Reserve Bank hints at next interest rate decision in May

 ·19 Apr 2024

South African Reserve Bank Governor Lesetja Kganyago says it is too early to tell what this week’s positive inflation data means for interest rates in South Africa but hinted that it might not be enough to cut interest rates just yet.

South Africa’s annual inflation rate fell slightly in March to 5.3%, compared with 5.6% in February, but remains above the 4.5% midpoint of SARB’s target range, where it prefers to peg expectations.

The central bank has kept its benchmark interest rate at an almost 15-year high of 8.25% since May 2023, and Kganyago’s remarks echoed a line he has repeatedly used to argue that it is premature to loosen policy.

Speaking to Bloomberg on Thursday (18 April), Kganyago said it was premature to judge what the latest inflation data means for monetary policy.

There isn’t a discernible trend, but a look at the components of inflation makes for an interesting read,” said Kganyago.

“Food prices have continued their downward trend. They might be reaching the bottom. It’s too early to tell because we do not know the effects of El Niño.”

He added that a key question going forward is how much a drought affecting southern Africa will impact food supplies amid concerns that the harm done to crops may lead to food scarcity.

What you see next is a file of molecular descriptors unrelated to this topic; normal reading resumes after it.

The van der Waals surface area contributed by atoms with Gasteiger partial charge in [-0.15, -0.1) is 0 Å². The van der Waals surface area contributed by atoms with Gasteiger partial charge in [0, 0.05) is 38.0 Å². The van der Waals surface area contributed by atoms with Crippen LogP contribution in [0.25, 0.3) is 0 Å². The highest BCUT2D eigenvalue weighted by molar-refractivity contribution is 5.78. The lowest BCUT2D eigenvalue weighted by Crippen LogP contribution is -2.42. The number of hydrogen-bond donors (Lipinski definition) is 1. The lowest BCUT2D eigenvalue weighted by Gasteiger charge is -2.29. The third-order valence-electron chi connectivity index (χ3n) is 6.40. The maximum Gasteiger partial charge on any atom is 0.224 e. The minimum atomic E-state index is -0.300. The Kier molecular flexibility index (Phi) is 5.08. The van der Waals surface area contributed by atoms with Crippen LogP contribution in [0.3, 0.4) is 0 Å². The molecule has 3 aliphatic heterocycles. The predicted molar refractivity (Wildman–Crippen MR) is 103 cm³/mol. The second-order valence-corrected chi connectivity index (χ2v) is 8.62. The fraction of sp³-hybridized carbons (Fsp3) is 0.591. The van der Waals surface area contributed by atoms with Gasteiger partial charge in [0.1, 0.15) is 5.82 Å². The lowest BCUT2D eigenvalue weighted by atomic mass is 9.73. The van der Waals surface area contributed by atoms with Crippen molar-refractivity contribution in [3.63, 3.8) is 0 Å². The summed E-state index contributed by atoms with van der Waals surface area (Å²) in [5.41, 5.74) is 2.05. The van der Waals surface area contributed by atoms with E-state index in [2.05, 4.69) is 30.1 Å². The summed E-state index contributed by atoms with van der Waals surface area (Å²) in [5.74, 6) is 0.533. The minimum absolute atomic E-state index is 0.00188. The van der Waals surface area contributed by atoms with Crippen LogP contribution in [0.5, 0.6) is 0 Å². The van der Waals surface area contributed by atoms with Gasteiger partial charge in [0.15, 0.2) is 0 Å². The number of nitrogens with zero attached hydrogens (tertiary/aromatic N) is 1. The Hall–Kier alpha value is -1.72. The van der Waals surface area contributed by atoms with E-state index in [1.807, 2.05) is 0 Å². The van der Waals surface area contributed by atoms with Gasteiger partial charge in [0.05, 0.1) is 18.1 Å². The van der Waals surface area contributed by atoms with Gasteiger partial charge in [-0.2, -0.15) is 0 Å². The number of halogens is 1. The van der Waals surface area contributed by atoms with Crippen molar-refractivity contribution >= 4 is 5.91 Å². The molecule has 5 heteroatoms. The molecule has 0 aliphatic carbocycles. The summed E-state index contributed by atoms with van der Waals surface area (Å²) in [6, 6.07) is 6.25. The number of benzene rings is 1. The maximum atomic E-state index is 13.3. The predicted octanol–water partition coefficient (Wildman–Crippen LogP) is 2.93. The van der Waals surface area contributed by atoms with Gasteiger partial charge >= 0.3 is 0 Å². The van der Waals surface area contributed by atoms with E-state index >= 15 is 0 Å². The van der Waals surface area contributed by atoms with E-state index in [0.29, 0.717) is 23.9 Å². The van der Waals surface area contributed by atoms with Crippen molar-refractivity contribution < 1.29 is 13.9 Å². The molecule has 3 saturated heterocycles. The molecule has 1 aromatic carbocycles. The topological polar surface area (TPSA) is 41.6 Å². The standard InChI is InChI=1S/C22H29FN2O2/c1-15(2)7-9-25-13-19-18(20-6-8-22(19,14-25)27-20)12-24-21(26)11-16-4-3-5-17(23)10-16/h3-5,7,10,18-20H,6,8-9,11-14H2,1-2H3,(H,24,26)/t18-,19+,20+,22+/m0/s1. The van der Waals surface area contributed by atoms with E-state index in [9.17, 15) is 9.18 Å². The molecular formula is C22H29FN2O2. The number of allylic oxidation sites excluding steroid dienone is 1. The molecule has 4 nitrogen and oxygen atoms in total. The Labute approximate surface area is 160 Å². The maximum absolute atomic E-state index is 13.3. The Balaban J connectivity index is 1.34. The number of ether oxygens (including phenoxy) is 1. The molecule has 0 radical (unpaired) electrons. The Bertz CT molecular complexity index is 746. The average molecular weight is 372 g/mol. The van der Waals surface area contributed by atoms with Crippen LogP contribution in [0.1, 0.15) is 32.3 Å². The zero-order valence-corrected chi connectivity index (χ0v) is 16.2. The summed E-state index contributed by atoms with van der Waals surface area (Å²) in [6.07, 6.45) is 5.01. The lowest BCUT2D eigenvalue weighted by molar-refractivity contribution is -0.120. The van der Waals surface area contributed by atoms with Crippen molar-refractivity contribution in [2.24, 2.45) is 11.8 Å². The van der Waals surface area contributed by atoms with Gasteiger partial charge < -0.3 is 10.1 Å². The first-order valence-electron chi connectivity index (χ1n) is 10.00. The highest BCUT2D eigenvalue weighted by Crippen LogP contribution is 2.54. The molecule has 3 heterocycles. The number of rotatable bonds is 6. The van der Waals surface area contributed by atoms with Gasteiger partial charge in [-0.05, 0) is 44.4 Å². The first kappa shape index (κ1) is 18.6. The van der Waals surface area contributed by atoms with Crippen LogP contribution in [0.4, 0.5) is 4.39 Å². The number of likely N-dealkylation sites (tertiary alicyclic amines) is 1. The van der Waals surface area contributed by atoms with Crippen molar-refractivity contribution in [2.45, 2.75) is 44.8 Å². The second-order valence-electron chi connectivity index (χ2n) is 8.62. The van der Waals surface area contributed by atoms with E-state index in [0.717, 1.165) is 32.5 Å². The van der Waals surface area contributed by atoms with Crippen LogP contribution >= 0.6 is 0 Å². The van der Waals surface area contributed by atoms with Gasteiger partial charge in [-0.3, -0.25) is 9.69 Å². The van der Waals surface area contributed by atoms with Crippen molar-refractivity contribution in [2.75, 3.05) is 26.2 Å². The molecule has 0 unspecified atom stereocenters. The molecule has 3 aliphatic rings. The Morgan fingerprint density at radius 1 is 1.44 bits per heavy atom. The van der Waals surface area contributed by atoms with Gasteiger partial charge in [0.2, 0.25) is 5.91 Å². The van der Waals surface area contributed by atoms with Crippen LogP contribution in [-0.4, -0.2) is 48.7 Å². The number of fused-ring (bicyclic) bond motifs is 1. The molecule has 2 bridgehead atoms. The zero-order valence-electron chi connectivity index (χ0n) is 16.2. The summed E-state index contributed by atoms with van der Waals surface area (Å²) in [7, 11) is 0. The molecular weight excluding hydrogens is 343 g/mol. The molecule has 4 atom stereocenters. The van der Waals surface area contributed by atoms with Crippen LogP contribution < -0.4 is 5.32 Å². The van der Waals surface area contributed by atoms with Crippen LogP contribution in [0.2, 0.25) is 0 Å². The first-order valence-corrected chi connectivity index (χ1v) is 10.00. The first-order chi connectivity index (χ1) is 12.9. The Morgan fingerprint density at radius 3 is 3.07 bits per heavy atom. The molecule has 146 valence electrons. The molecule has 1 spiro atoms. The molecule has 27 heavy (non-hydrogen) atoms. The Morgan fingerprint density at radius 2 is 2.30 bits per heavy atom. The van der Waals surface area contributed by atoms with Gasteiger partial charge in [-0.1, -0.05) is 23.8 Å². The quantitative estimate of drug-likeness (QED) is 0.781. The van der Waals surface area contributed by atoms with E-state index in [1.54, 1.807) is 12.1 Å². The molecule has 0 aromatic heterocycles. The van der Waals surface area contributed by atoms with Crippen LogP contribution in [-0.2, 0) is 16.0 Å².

These comments from Kganyago hint that the Monetary Policy Committee (MPC) may keep rates on hold, especially considering the governor’s past remarks towards when he expects interest rates to start coming down.

“The inflation outlook is uncertain, and it’s been volatile. Until inflation stabilises where we want it, at 4.5%, and is sustained there, we don’t see why we should change our monetary policy stance,” he said.

Kganyago’s sentiments have been echoed by other experts, and traders have been erasing bets on monetary policy easing in South Africa in 2024.

Bartosz Sawicki, market analyst at Fintech Conotoxia, said that persistent price pressures will continue to support the SARB’s hawkish stance.

“With no rate cuts currently priced in, the rand, which has depreciated almost 4% against the rebounding US dollar in year-to-date terms, will remain under the influence of other factors,” he said.

Investec chief economist Annabel Bishop added that CPI data for the rest of the year also point to the unlikelihood of any rate cuts.

“Given the inflationary pressures, the Reserve Bank has revised its inflation forecast for the year slightly, to 4.9% y/y from 4.7% y/y previously, given higher supply side pressures.

It does not see CPI inflation dropping to 4.5% y/y before September.

This is in line with the International Monetary Fund (IMF), which also expects inflation to average 4.9%, only hitting an average of 4.5% in 2025.

With Bloomberg


Read: Big trouble for interest rate cuts in South Africa

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